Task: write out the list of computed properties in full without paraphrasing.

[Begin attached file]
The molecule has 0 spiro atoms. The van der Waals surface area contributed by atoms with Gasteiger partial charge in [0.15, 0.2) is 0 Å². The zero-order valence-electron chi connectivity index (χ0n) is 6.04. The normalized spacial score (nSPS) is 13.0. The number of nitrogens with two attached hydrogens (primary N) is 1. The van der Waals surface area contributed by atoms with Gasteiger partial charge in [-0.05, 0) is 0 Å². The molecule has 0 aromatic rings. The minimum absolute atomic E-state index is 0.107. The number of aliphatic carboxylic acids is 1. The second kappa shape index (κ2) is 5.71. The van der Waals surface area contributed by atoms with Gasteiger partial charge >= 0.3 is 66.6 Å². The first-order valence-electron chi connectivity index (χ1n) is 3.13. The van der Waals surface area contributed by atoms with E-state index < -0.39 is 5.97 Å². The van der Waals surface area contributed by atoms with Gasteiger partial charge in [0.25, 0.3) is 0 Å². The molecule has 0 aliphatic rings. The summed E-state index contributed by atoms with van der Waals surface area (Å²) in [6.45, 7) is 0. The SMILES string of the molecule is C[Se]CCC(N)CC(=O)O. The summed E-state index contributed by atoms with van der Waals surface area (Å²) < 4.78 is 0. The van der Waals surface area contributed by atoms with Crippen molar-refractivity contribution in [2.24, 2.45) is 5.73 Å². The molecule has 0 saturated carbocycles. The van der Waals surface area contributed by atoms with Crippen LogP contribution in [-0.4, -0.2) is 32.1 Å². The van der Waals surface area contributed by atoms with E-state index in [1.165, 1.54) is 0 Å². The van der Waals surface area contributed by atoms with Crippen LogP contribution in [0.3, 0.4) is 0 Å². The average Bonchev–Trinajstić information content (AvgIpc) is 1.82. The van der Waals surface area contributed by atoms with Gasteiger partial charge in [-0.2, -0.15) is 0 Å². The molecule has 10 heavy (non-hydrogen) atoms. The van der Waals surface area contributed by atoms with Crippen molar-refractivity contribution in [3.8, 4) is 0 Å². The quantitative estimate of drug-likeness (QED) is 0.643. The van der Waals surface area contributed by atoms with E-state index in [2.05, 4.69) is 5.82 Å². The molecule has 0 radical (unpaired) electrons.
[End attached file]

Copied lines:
The molecule has 0 spiro atoms. The van der Waals surface area contributed by atoms with Gasteiger partial charge in [0.15, 0.2) is 0 Å². The zero-order valence-electron chi connectivity index (χ0n) is 6.04. The normalized spacial score (nSPS) is 13.0. The number of nitrogens with two attached hydrogens (primary N) is 1. The van der Waals surface area contributed by atoms with Gasteiger partial charge in [-0.05, 0) is 0 Å². The molecule has 0 aromatic rings. The minimum absolute atomic E-state index is 0.107. The number of aliphatic carboxylic acids is 1. The second kappa shape index (κ2) is 5.71. The van der Waals surface area contributed by atoms with Gasteiger partial charge >= 0.3 is 66.6 Å². The first-order valence-electron chi connectivity index (χ1n) is 3.13. The van der Waals surface area contributed by atoms with E-state index < -0.39 is 5.97 Å². The van der Waals surface area contributed by atoms with Gasteiger partial charge in [0.25, 0.3) is 0 Å². The molecule has 0 aliphatic rings. The summed E-state index contributed by atoms with van der Waals surface area (Å²) in [6.45, 7) is 0. The SMILES string of the molecule is C[Se]CCC(N)CC(=O)O. The summed E-state index contributed by atoms with van der Waals surface area (Å²) < 4.78 is 0. The van der Waals surface area contributed by atoms with Crippen molar-refractivity contribution in [2.24, 2.45) is 5.73 Å². The molecule has 0 saturated carbocycles. The van der Waals surface area contributed by atoms with Crippen LogP contribution in [-0.4, -0.2) is 32.1 Å². The van der Waals surface area contributed by atoms with E-state index in [1.165, 1.54) is 0 Å². The van der Waals surface area contributed by atoms with Crippen LogP contribution in [0.3, 0.4) is 0 Å². The average Bonchev–Trinajstić information content (AvgIpc) is 1.82. The van der Waals surface area contributed by atoms with Gasteiger partial charge in [-0.2, -0.15) is 0 Å². The molecule has 10 heavy (non-hydrogen) atoms. The van der Waals surface area contributed by atoms with Crippen molar-refractivity contribution in [3.8, 4) is 0 Å². The quantitative estimate of drug-likeness (QED) is 0.643. The van der Waals surface area contributed by atoms with E-state index in [2.05, 4.69) is 5.82 Å². The molecule has 0 radical (unpaired) electrons.